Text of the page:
08-30-2008, 07:51 AM   #14
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A K20D should have no problems shooting motorcycle races. I have the K10D and would not hesitate to recommend it. A decent zoom lens and a fast shutter speed is all that is needed in a camera. Also a tripod or monopod. One thing also needed is some experience because if your friend has never used an SLR before, a motorcycle race isn't the easiest place to start. As mentioned, you have the chance to be camera coach for your friend. You didn't mention what kind of racing. Most kids start out doing motocross or flat track on dirt so the weather sealed/ dust sealed K20D will a good choice.
08-30-2008, 08:24 AM   #15
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QuoteOriginally posted by reeftool Quote
A K20D should have no problems shooting motorcycle races. I have the K10D and would not hesitate to recommend it. A decent zoom lens and a fast shutter speed is all that is needed in a camera. Also a tripod or monopod. One thing also needed is some experience because if your friend has never used an SLR before, a motorcycle race isn't the easiest place to start. As mentioned, you have the chance to be camera coach for your friend. You didn't mention what kind of racing. Most kids start out doing motocross or flat track on dirt so the weather sealed/ dust sealed K20D will a good choice.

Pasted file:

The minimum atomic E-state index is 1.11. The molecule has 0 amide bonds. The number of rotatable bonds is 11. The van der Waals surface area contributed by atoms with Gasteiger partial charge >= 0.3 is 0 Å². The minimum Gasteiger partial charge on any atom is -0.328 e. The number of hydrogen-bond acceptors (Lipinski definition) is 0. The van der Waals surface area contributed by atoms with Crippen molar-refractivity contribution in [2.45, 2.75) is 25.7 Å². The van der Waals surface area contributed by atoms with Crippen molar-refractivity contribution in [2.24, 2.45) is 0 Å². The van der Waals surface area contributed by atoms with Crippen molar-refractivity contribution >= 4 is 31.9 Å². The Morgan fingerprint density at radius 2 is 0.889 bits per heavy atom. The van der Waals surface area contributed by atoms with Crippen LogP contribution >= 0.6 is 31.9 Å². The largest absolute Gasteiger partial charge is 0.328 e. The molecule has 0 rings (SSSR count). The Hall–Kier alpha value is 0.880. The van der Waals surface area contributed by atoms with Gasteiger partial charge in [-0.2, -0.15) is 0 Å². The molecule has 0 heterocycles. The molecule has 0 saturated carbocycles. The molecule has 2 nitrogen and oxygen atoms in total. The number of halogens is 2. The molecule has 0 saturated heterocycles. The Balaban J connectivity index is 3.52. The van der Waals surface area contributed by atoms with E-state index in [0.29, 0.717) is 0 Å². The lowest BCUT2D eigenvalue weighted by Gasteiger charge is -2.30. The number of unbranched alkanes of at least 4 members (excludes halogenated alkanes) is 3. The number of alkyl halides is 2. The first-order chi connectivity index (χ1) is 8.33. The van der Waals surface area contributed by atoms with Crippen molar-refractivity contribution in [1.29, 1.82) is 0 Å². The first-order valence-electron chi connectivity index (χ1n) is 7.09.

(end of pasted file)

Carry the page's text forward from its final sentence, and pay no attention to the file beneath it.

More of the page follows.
She did mention rough terrain, so I assume that means motocross. Got point mentioned the weather/dust sealing of the K10D and K20D. That's an important thing to mention when selecting a camera.